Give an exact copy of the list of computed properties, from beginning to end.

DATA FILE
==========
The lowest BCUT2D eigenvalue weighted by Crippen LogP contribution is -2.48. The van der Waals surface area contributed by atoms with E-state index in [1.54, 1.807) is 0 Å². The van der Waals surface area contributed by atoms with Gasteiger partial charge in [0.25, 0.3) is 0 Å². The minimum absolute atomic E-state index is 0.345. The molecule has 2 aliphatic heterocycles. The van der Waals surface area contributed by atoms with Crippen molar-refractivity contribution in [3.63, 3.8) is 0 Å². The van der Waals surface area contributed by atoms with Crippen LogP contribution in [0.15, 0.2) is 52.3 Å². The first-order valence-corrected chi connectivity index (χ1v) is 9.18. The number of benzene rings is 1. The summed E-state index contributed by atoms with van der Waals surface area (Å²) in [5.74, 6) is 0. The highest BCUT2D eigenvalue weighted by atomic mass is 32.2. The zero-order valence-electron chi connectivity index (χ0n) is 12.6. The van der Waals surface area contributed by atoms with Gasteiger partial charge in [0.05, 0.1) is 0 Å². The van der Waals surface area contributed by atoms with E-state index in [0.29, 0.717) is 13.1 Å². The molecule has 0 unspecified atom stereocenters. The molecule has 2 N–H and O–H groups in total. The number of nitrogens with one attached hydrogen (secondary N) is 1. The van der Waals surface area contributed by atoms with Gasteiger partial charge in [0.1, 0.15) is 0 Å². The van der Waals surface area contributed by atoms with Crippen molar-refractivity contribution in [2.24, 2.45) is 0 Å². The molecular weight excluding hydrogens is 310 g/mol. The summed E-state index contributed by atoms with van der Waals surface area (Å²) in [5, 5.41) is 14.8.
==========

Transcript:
The lowest BCUT2D eigenvalue weighted by Crippen LogP contribution is -2.48. The van der Waals surface area contributed by atoms with E-state index in [1.54, 1.807) is 0 Å². The van der Waals surface area contributed by atoms with Gasteiger partial charge in [0.25, 0.3) is 0 Å². The minimum absolute atomic E-state index is 0.345. The molecule has 2 aliphatic heterocycles. The van der Waals surface area contributed by atoms with Crippen molar-refractivity contribution in [3.63, 3.8) is 0 Å². The van der Waals surface area contributed by atoms with Crippen LogP contribution in [0.15, 0.2) is 52.3 Å². The first-order valence-corrected chi connectivity index (χ1v) is 9.18. The number of benzene rings is 1. The summed E-state index contributed by atoms with van der Waals surface area (Å²) in [5.74, 6) is 0. The highest BCUT2D eigenvalue weighted by atomic mass is 32.2. The zero-order valence-electron chi connectivity index (χ0n) is 12.6. The van der Waals surface area contributed by atoms with Gasteiger partial charge in [0.05, 0.1) is 0 Å². The van der Waals surface area contributed by atoms with E-state index in [0.29, 0.717) is 13.1 Å². The molecule has 0 unspecified atom stereocenters. The molecule has 2 N–H and O–H groups in total. The number of nitrogens with one attached hydrogen (secondary N) is 1. The van der Waals surface area contributed by atoms with Gasteiger partial charge in [0.1, 0.15) is 0 Å². The van der Waals surface area contributed by atoms with Crippen molar-refractivity contribution in [2.24, 2.45) is 0 Å². The molecular weight excluding hydrogens is 310 g/mol. The summed E-state index contributed by atoms with van der Waals surface area (Å²) in [5, 5.41) is 14.8.